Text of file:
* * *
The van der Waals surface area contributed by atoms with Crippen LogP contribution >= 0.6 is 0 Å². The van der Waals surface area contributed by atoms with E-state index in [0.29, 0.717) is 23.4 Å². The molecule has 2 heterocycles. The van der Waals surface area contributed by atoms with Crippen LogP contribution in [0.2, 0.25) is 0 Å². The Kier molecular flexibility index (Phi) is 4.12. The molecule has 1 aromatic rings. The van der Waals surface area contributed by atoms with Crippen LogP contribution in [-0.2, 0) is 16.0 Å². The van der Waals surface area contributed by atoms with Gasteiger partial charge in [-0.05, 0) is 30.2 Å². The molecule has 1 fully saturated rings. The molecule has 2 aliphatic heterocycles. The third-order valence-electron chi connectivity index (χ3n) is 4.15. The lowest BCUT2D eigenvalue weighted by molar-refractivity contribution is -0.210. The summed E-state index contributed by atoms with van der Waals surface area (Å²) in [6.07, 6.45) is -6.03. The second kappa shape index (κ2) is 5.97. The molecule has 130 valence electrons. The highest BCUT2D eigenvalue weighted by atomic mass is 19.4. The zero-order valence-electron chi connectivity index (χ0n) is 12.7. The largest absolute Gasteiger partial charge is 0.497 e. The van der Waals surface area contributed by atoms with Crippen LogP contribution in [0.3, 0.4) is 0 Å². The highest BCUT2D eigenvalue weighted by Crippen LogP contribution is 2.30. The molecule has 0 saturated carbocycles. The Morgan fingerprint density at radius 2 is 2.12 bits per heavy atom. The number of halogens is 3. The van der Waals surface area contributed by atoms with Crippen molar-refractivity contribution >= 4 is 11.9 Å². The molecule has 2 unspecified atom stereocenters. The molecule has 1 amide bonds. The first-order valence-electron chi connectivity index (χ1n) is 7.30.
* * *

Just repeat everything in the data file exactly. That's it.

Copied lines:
The van der Waals surface area contributed by atoms with Crippen LogP contribution >= 0.6 is 0 Å². The van der Waals surface area contributed by atoms with E-state index in [0.29, 0.717) is 23.4 Å². The molecule has 2 heterocycles. The van der Waals surface area contributed by atoms with Crippen LogP contribution in [0.2, 0.25) is 0 Å². The Kier molecular flexibility index (Phi) is 4.12. The molecule has 1 aromatic rings. The van der Waals surface area contributed by atoms with Crippen LogP contribution in [-0.2, 0) is 16.0 Å². The van der Waals surface area contributed by atoms with Gasteiger partial charge in [-0.05, 0) is 30.2 Å². The molecule has 1 fully saturated rings. The molecule has 2 aliphatic heterocycles. The third-order valence-electron chi connectivity index (χ3n) is 4.15. The lowest BCUT2D eigenvalue weighted by molar-refractivity contribution is -0.210. The summed E-state index contributed by atoms with van der Waals surface area (Å²) in [6.07, 6.45) is -6.03. The second kappa shape index (κ2) is 5.97. The molecule has 130 valence electrons. The highest BCUT2D eigenvalue weighted by atomic mass is 19.4. The zero-order valence-electron chi connectivity index (χ0n) is 12.7. The largest absolute Gasteiger partial charge is 0.497 e. The van der Waals surface area contributed by atoms with Crippen LogP contribution in [0.3, 0.4) is 0 Å². The highest BCUT2D eigenvalue weighted by Crippen LogP contribution is 2.30. The molecule has 0 saturated carbocycles. The Morgan fingerprint density at radius 2 is 2.12 bits per heavy atom. The number of halogens is 3. The van der Waals surface area contributed by atoms with Crippen molar-refractivity contribution >= 4 is 11.9 Å². The molecule has 2 unspecified atom stereocenters. The molecule has 1 amide bonds. The first-order valence-electron chi connectivity index (χ1n) is 7.30.